CSD Students Urged to be Good Digital Citizens, Avoid Social-Media Challenges

Here’s a challenge we can agree on:  Let’s challenge each other to be kind, respectful, friendly, and show pride in your school.  And you don’t even need to video record yourself doing it.

Canyons School District is taking a strong stand against social-media challenges, especially since the recent “Devious Licks” TikTok trend caused thousands of dollars in damaged or stolen property at CSD schools.  Just at one high school, $2,000 worth of soap dispensers were stolen or broken.

Word also has started to spread online about additional monthly TikTok activities that encourage students to participate in yet more disruptive, illegal, and even assaultive behaviors.

One of the latest online “challenges” urges students to video record themselves slapping teachers or school staff members.

To be clear, this will not be tolerated in Canyons School District.

CSD schools will continue to ensure that students understand our expectations for acceptable behavior. The consequences for the assault of school personnel, or vandalized or stolen school property, may lead to the involvement of law enforcement or disciplinary action in line with Canyons District policies.

These continued challenges also represent a teachable moment as they highlight the peer pressure students sometimes encounter on social media — one of many topics that our school will be addressing during Digital Citizenship Week, Oct. 18-22.

Aloha! Brighton High’s Hardy Owen Wins National Tennis Tournament in Hawaii

Near the end of the 2020-21 school year, Brighton High’s Hardy Owen carried on a family tradition by winning the Class 5A No. 1 singles boys tennis championship in dominating fashion.

 The senior’s encore performance was even more impressive.

 Owen earned victories in both singles and doubles at the Level 2 United States Tennis Association National Tournament over the holiday weekend in Oahu, Hawaii.

 Simply competing in this tournament is an honor. Draws are limited to just 32 players, many of whom are college or pro-tour bound. Rarer still is for players from Utah and the Intermountain Region to win. But the feat is even more commendable considering Owen played with painful weather-induced blisters on both of his raw hands, a condition he deals with every spring and fall.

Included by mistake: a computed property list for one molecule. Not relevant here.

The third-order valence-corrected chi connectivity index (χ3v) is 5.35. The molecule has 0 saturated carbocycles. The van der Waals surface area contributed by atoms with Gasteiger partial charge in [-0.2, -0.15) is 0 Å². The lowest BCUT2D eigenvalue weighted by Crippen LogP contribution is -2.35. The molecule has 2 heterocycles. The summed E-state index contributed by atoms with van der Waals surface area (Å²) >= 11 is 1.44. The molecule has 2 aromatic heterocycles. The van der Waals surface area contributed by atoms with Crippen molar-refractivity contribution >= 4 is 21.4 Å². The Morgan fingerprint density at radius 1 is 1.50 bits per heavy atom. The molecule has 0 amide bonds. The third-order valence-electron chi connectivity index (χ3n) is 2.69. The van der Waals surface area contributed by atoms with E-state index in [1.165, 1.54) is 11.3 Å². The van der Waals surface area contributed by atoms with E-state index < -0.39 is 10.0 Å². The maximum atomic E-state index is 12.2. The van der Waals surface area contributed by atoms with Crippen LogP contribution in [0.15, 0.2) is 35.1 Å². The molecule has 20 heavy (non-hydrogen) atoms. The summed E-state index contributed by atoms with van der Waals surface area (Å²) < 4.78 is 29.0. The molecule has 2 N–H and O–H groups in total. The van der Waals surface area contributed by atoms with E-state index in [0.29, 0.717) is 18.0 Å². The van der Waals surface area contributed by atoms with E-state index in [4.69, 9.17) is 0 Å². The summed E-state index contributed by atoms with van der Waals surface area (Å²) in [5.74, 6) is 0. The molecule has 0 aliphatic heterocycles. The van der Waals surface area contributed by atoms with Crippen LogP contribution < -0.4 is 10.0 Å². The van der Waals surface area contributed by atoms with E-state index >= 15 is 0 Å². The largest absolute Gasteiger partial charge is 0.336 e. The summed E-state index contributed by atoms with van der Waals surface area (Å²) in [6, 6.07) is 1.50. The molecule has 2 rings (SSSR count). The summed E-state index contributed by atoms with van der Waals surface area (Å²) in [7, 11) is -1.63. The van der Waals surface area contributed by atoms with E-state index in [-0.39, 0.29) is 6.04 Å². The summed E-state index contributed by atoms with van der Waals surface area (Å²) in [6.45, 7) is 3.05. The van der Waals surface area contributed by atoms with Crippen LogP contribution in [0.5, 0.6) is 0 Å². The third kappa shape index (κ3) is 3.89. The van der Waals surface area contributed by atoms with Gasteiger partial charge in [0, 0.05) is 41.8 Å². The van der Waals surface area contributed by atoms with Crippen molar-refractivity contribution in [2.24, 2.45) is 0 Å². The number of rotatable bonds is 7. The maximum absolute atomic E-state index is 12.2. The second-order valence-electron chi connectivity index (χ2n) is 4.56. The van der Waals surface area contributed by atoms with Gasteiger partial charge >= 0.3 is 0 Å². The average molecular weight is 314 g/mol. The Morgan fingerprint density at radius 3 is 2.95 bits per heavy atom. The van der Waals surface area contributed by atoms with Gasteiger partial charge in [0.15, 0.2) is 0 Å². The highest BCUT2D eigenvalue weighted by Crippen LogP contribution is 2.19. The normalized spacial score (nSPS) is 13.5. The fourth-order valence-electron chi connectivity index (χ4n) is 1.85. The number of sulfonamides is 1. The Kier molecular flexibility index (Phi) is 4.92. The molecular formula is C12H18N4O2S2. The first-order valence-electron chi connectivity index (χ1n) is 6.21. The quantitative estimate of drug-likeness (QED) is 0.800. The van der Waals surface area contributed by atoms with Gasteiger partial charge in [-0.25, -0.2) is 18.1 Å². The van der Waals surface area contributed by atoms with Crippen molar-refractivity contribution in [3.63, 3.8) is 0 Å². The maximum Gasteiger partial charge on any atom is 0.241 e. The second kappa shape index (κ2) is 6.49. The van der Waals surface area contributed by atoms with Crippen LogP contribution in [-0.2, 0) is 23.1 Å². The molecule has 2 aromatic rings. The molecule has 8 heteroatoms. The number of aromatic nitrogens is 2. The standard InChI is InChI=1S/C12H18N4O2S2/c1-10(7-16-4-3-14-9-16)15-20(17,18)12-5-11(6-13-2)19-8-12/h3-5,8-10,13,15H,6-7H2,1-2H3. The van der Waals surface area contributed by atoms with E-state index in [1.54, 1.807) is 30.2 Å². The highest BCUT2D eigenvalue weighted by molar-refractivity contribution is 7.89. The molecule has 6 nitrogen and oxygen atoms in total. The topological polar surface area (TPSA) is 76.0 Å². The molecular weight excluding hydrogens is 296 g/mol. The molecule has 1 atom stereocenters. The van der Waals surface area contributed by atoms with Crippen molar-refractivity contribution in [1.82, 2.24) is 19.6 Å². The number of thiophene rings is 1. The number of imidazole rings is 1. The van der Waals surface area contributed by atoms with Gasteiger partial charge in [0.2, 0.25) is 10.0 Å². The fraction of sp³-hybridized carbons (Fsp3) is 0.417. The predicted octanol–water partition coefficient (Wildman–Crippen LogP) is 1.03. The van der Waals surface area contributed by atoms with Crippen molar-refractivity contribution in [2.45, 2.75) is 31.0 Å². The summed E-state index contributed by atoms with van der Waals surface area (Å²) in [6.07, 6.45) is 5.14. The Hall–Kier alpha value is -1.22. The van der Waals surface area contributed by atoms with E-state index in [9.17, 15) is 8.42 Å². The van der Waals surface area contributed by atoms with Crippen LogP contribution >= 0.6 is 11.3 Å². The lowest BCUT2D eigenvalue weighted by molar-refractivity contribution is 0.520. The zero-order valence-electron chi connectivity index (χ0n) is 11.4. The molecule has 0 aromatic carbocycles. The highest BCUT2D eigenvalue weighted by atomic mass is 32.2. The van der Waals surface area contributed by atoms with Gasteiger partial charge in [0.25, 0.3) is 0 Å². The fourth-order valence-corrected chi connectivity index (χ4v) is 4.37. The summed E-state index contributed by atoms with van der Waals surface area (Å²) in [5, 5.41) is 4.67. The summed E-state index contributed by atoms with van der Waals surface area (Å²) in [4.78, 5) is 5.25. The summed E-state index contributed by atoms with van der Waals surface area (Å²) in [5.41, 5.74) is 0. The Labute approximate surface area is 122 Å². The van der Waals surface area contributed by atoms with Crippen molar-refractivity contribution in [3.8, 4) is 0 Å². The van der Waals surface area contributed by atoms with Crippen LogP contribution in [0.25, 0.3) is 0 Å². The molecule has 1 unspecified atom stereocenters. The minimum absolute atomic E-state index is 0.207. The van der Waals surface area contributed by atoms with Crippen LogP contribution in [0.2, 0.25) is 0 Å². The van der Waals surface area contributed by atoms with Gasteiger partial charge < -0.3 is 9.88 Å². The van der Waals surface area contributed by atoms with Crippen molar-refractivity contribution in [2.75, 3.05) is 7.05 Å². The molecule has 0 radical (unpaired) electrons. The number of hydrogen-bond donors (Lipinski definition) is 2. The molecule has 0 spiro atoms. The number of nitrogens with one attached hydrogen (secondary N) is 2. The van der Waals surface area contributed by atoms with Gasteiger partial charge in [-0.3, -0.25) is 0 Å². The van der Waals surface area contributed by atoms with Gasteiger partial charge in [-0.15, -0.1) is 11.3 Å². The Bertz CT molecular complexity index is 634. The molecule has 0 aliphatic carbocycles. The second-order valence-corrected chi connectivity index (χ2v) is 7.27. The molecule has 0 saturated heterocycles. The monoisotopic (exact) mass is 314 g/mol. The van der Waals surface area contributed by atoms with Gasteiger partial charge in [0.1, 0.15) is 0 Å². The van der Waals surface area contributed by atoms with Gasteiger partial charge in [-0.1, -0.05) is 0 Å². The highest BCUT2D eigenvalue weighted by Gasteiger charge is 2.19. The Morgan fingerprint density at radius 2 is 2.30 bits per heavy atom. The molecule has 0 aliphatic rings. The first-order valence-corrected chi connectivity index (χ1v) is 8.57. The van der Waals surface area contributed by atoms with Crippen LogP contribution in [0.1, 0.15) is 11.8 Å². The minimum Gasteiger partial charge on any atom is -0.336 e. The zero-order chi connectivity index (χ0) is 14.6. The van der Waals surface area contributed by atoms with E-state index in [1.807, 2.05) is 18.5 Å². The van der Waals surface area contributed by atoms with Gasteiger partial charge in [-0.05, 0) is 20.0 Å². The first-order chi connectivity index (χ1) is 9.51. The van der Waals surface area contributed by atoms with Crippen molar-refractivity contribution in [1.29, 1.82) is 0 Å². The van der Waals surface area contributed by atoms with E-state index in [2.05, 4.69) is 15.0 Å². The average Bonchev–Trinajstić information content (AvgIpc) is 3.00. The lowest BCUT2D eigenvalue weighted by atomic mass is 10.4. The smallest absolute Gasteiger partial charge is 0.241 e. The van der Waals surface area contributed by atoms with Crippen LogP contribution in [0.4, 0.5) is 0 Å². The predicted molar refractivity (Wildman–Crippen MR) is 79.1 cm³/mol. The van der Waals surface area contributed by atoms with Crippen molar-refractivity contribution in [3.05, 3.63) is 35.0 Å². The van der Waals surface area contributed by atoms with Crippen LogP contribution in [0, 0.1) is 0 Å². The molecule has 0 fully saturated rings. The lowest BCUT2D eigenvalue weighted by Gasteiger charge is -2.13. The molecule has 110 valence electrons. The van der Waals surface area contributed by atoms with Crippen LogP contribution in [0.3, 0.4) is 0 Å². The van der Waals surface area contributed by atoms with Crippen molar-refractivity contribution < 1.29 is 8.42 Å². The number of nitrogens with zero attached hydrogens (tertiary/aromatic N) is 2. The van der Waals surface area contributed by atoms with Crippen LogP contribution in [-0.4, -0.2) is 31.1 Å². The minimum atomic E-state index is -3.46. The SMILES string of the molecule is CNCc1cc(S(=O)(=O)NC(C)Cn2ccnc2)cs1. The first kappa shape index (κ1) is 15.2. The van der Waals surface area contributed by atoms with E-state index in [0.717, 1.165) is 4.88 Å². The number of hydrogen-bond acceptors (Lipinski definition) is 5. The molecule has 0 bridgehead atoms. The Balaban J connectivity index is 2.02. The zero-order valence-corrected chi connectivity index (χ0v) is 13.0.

These national victories in Hawaii — and the state championship in May — came after some challenging years. Owen suffered a back injury with three sequential bone breaks his freshman year. The COVID-19 pandemic then took away more playing opportunities his sophomore year, with cancellations of the high school season and multiple USTA tournaments in 2020.

 “He was pretty bummed about what he felt like were vanishing dreams and goals,” his mom, Alissa Owen, wrote on social media. Hardy kept the big picture in mind. That led to a heartwarming phone conversation this week with his mom, who stayed in Utah.

 “He told me on the phone (Monday) he remembered something I told him at his lowest point,” Alissa Owen recalled. “I had promised him his ‘best is yet to come.’ … I would normally call this, what happened in Hawaii, a happy ending. But somehow, as he is on the cusp of becoming an adult, I can’t help but feel, for him, it’s just the beginning.”

 Hardy Owen’s perseverance and hard work have helped him skyrocket in the USTA rankings — from the 1,200 range because of his injuries and COVID to as high as No. 3 in the nation for all players 18 and under. He’s currently positioned at No. 26 and is considered a five-star recruit with offers to Brigham Young University, the University of Utah and University of Las Vegas.

 Hardy Owen is following in the footsteps of his older brother, Redd Owen, who won three consecutive first singles state titles with Brighton and was denied a likely fourth in a row when the 2020 tennis season was called off due to COVID-19,

 The Owen brothers, coached by their dad, Brandon Owen, have been practice partners since beginning the sport. Being brotherly, Redd told the Deseret News in Spring 2020 that Hardy is “better than me at tennis.” Their parents say they each have strengths. Then a sophomore, Hardy took a 4-0 lead over Redd in a one-set challenge to determine No. 1 and No. 2 singles pairings ahead of a dual match against Corner Canyon. The older brother stormed back to defeat his sophomore sibling by winning six straight games to retain the Bengals’ top spot.

 “My ego and pride (were) on the line even though I’m happy for him,” Redd Owen told the Deseret News at the time. “But I came back and won 6-4. Maybe he eased up on me.”

 The Owen family — the current First Family of Utah Tennis — has two more talented tennis players who are also killing it on the courts. Ford Owen helped Brighton win the 5A first doubles championship last spring. Middle-schooler Henry Owen has fared well in tennis and even better in pickle ball, winning a silver medal in the Junior Olympics and claiming a U.S. Open gold.

 The Owens aren’t keeping their talents to themselves, by the way. The brothers volunteer to help teach tennis to youth on the Navajo reservation each year.

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